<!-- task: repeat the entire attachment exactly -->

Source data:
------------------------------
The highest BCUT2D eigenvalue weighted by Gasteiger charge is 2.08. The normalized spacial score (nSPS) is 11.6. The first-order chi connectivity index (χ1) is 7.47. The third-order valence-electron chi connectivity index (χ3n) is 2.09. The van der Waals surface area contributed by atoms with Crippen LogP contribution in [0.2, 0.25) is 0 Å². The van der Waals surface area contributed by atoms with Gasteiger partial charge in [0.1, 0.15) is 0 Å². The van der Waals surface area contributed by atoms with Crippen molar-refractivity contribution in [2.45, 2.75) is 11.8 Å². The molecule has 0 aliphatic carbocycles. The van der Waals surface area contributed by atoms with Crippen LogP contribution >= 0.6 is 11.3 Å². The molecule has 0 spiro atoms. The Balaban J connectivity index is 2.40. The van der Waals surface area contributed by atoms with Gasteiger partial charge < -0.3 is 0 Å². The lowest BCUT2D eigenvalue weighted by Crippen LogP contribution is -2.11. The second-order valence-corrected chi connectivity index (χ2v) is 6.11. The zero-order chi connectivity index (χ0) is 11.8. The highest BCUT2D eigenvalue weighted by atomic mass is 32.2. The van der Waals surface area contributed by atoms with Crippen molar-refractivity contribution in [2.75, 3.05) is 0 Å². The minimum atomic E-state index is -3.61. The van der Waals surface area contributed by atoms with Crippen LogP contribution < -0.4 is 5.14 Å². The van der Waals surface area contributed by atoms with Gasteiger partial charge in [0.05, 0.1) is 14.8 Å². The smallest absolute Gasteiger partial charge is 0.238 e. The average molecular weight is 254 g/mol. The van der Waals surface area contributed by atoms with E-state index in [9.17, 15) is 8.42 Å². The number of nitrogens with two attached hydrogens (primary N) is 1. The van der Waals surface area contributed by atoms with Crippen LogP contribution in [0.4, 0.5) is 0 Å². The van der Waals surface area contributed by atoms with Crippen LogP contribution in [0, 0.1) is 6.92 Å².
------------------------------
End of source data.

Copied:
The highest BCUT2D eigenvalue weighted by Gasteiger charge is 2.08. The normalized spacial score (nSPS) is 11.6. The first-order chi connectivity index (χ1) is 7.47. The third-order valence-electron chi connectivity index (χ3n) is 2.09. The van der Waals surface area contributed by atoms with Crippen LogP contribution in [0.2, 0.25) is 0 Å². The van der Waals surface area contributed by atoms with Gasteiger partial charge in [0.1, 0.15) is 0 Å². The van der Waals surface area contributed by atoms with Crippen molar-refractivity contribution in [2.45, 2.75) is 11.8 Å². The molecule has 0 aliphatic carbocycles. The van der Waals surface area contributed by atoms with Crippen LogP contribution >= 0.6 is 11.3 Å². The molecule has 0 spiro atoms. The Balaban J connectivity index is 2.40. The van der Waals surface area contributed by atoms with Gasteiger partial charge < -0.3 is 0 Å². The lowest BCUT2D eigenvalue weighted by Crippen LogP contribution is -2.11. The second-order valence-corrected chi connectivity index (χ2v) is 6.11. The zero-order chi connectivity index (χ0) is 11.8. The highest BCUT2D eigenvalue weighted by atomic mass is 32.2. The van der Waals surface area contributed by atoms with Crippen molar-refractivity contribution in [2.75, 3.05) is 0 Å². The minimum atomic E-state index is -3.61. The van der Waals surface area contributed by atoms with Crippen LogP contribution < -0.4 is 5.14 Å². The van der Waals surface area contributed by atoms with Gasteiger partial charge in [0.05, 0.1) is 14.8 Å². The smallest absolute Gasteiger partial charge is 0.238 e. The average molecular weight is 254 g/mol. The van der Waals surface area contributed by atoms with E-state index in [9.17, 15) is 8.42 Å². The number of nitrogens with two attached hydrogens (primary N) is 1. The van der Waals surface area contributed by atoms with Crippen LogP contribution in [0.4, 0.5) is 0 Å². The van der Waals surface area contributed by atoms with Crippen LogP contribution in [0, 0.1) is 6.92 Å².